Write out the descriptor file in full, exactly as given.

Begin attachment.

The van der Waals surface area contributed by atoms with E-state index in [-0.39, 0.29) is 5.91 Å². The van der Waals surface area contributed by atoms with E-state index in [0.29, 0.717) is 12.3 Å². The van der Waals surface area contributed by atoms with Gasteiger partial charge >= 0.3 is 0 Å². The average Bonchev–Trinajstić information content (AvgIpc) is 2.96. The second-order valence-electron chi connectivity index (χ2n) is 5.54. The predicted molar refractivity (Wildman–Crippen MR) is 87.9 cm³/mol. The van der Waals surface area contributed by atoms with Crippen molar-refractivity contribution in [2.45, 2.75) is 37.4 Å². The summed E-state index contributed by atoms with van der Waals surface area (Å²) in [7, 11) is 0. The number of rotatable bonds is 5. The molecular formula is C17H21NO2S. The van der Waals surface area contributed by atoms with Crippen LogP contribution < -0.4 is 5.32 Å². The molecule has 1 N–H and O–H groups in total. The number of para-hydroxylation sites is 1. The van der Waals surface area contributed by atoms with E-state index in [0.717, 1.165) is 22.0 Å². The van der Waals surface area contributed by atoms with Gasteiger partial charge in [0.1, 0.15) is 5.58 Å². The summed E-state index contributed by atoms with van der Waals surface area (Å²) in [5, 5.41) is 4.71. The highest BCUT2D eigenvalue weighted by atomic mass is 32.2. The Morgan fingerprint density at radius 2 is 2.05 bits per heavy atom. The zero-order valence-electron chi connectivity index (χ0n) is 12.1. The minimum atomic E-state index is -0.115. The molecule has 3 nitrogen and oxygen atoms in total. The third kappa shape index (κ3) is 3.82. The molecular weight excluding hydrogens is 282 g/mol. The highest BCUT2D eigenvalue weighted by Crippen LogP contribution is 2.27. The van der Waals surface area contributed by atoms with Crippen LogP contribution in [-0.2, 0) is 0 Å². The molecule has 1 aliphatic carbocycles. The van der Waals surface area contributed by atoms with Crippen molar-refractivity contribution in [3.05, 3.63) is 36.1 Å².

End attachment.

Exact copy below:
The van der Waals surface area contributed by atoms with E-state index in [-0.39, 0.29) is 5.91 Å². The van der Waals surface area contributed by atoms with E-state index in [0.29, 0.717) is 12.3 Å². The van der Waals surface area contributed by atoms with Gasteiger partial charge >= 0.3 is 0 Å². The average Bonchev–Trinajstić information content (AvgIpc) is 2.96. The second-order valence-electron chi connectivity index (χ2n) is 5.54. The predicted molar refractivity (Wildman–Crippen MR) is 87.9 cm³/mol. The van der Waals surface area contributed by atoms with Crippen molar-refractivity contribution in [2.45, 2.75) is 37.4 Å². The summed E-state index contributed by atoms with van der Waals surface area (Å²) in [7, 11) is 0. The number of rotatable bonds is 5. The molecular formula is C17H21NO2S. The van der Waals surface area contributed by atoms with Crippen LogP contribution < -0.4 is 5.32 Å². The molecule has 1 N–H and O–H groups in total. The number of para-hydroxylation sites is 1. The van der Waals surface area contributed by atoms with E-state index in [0.717, 1.165) is 22.0 Å². The van der Waals surface area contributed by atoms with Gasteiger partial charge in [0.1, 0.15) is 5.58 Å². The summed E-state index contributed by atoms with van der Waals surface area (Å²) in [5, 5.41) is 4.71. The highest BCUT2D eigenvalue weighted by atomic mass is 32.2. The Morgan fingerprint density at radius 2 is 2.05 bits per heavy atom. The zero-order valence-electron chi connectivity index (χ0n) is 12.1. The minimum atomic E-state index is -0.115. The molecule has 3 nitrogen and oxygen atoms in total. The third kappa shape index (κ3) is 3.82. The molecular weight excluding hydrogens is 282 g/mol. The highest BCUT2D eigenvalue weighted by Crippen LogP contribution is 2.27. The van der Waals surface area contributed by atoms with Crippen LogP contribution in [-0.2, 0) is 0 Å². The molecule has 1 aliphatic carbocycles. The van der Waals surface area contributed by atoms with Crippen molar-refractivity contribution in [3.05, 3.63) is 36.1 Å².